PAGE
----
If there's one thing Met fans know about their fandom, it's this: it takes some thick skin to root for this team.
We have to contend with the constant noise from Yankee fans who revel in tearing down our "little brother" of a team, while also crowing about championships they won in the 20's and 30's.
Throw in the umpteen beat reporters from the various Tri-State newspaper outlets, the Petri Dish that is NY sports-talk radio, and the out-on-the-ledge mania from the multitude of Met online blogs, and that all makes for a bubbly brew of discontent among the Flushing Faithful.
But like any bandwagon in baseball, there always seems to be room for one more poisonous voice...
Hello, John Franco.
Okay, let's get right to it, in the interest of full disclosure: I never liked John Franco as a Met. I thought he had puffed-up save numbers his whole career, and only remember this guy throwing gasoline on the fire when it truly mattered.
I don't think it's a coincidence that the Cincinnati Reds won it all in the first year after they jettisoned the overrated Franco.
He teamed with the equally feeble Mike Stanton to absolutely kill any chance the Mets had of winning anything in 2003, and then to boot, Franco employed his now-infamous "Brooklyn Smirk" that Met fans grew to expect every time he gave up a soul-crushing, game-blowing hit (in, of course, the extremely rare instance that Stanton hadn't beaten him to the choke).
He did somehow manage to cop the Mets only victory in the 2000 WS, but I choose to ignore that, instead reserving all the accolades for a true Met, Benny Agbayani.
So imagine my shock this past week when I hear that Franco has gassed off about a lack of leadership on this current Mets team. First off, I love that David Wright addressed it, but I wish he hadn't been so nice about it.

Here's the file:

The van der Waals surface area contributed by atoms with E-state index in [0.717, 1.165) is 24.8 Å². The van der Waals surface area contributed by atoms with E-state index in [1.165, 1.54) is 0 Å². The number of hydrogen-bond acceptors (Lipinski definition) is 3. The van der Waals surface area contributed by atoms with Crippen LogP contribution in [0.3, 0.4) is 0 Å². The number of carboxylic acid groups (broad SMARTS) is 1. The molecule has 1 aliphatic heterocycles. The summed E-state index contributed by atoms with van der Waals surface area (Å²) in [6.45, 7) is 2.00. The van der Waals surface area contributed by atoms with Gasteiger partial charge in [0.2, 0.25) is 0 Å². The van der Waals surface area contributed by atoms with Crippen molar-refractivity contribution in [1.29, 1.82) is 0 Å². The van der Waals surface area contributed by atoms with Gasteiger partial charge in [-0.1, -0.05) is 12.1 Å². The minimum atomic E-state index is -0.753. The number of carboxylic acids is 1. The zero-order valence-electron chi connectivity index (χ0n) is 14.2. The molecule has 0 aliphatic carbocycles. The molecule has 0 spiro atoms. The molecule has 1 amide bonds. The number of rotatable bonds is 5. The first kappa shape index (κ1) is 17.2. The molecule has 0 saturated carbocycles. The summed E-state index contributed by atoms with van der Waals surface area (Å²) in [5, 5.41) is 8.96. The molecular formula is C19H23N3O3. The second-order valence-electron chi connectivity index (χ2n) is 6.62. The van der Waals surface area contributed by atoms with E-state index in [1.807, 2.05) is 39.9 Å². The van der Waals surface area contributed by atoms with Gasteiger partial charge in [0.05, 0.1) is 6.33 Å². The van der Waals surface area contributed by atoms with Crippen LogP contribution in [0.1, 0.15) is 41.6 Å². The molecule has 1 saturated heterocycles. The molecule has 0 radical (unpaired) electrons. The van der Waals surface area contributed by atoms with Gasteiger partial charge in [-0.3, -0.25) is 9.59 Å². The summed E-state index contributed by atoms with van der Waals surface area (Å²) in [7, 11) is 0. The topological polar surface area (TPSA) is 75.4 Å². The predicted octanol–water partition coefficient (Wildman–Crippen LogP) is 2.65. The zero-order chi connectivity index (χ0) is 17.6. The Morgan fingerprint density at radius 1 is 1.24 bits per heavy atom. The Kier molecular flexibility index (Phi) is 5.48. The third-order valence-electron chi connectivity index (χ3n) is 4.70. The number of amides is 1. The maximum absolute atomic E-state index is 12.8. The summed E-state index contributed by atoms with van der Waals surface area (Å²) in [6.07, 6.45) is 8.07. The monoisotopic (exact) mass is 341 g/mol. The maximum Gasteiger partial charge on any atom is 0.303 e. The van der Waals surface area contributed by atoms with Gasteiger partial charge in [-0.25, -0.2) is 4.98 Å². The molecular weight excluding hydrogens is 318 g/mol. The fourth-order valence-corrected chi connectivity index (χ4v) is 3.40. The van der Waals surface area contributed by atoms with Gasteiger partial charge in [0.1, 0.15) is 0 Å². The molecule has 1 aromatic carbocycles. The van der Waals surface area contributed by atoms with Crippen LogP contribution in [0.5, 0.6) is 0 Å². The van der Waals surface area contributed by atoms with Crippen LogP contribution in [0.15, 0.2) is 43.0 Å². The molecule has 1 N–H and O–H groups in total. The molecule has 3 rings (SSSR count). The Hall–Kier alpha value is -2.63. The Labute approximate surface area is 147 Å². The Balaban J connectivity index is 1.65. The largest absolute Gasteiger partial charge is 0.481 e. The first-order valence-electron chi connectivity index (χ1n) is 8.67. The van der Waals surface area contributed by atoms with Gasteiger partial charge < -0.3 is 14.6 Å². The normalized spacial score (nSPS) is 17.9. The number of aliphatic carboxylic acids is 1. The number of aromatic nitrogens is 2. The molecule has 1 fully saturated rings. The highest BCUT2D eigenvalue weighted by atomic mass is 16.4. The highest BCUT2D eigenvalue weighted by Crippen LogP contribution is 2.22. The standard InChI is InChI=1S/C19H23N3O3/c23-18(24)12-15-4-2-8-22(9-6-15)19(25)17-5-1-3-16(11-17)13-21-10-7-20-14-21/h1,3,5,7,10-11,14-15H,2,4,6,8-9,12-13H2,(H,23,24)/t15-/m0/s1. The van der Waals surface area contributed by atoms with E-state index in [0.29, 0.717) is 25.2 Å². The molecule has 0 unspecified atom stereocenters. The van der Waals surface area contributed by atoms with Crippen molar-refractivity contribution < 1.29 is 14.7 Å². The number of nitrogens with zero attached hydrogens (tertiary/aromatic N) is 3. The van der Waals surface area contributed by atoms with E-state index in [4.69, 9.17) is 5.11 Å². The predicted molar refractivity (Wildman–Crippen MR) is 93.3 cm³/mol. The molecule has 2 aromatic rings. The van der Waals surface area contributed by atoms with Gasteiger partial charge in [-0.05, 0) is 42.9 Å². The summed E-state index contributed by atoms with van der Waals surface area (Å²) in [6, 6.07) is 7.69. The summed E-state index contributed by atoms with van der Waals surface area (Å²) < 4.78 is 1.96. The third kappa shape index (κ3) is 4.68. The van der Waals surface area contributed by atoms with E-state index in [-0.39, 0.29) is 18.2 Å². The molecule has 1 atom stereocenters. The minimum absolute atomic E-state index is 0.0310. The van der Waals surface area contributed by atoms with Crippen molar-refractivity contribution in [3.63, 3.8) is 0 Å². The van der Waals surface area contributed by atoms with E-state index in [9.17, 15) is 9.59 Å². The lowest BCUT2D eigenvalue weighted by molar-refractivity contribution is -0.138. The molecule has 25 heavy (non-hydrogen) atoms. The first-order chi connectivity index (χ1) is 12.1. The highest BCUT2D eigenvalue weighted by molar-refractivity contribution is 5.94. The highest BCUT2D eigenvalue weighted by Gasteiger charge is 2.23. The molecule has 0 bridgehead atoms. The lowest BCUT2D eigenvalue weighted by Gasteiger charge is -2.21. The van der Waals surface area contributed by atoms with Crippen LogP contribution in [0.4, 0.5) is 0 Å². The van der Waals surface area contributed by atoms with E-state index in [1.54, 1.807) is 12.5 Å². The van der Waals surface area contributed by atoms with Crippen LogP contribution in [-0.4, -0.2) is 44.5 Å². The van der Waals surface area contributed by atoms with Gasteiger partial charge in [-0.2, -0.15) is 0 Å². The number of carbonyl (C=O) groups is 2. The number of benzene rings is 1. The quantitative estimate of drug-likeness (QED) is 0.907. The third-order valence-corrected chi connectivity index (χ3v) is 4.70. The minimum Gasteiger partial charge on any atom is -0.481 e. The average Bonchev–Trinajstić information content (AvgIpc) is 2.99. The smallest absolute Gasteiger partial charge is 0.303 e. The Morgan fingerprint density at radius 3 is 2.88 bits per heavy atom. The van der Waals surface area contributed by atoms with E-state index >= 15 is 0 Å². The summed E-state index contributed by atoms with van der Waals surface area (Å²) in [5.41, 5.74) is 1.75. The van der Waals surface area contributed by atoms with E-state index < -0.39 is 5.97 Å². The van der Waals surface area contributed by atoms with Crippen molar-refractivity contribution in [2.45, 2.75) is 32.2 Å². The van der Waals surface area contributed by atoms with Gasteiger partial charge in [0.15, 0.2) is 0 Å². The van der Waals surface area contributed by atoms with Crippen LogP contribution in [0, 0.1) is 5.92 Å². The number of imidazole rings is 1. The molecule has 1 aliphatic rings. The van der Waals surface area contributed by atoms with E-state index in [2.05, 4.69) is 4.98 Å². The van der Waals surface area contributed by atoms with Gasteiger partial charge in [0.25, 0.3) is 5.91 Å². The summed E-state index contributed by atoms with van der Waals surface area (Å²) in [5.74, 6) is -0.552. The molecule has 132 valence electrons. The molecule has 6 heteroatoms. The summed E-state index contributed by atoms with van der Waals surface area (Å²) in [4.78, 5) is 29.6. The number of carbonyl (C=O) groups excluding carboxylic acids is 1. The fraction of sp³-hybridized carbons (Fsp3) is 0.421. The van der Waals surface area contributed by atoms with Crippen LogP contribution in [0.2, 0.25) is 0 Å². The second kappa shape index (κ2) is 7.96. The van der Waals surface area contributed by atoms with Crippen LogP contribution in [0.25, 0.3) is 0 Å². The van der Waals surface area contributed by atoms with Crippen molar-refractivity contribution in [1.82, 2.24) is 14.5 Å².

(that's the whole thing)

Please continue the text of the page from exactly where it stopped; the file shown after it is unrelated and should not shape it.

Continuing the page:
I think he should have let Franco have it, but I suppose visions of Jose Reyes berating Keith Hernandez on a cross-country airplane trip may have prevented David from going off half-cocked.
Kudos to him for having some self-control. I, however, am not bound by the same loyalty to a fellow player, and am here to say that John Franco, he of the 101 blown career saves, should SHUT...HIS...MOUTH!!!!
I wonder if while Franco and Stanton, two respected veterans, were flushing our chances that year (no pun intended), what would have happened if another former Met with spotty credentials who never won anything in his Shea tenure had mouthed off about the flammable nature of that year's bullpen, or a supposed leadership void, or a funny little smirk on a lit-up reliever's face as he leaves the mound to yet another chorus of boos?
How might that have played out, Johnny from Brooklyn?!?
Probably like this: Franco gives a no-comment to the press, and then goes out and blows another game. Then, he privately torches the guy, throwing him under the bus with the full backing of the Met organization, who for some odd reason continue to treat THIS GUY like he's the franchise.
Sorry, Johnny Neighborhood, we already have a franchise.
And here's a tidbit about Tom Terriffic that may have escaped you, "Captain": even though Tom Seaver often comes off like an arrogant blowhard, at least the guy won while he was here, and has the respect of each and every Met fan alive.
No one would ever question his leadership, because he was a gamer and it showed on the field. If Tom vents about any Met team, I may disagree with him, but he has a leg to stand on because of what he did while he wore the Met jersey. Franco does not.
He needs to stand down, and go have a whack at the Reds or the Astros or wherever else he conned his way into after the Mets finally and thankfully gave up on their idolatry of a washup who happened to be a local boy.
David Wright held his tongue, and whatever you want to say about a leadership void on this team should not land on his doorstep, but it probably will. He should expect to be roughed up by the regular press, but by John Franco, of all people?!?
David, do the Wright thing next time and tee off on this goon.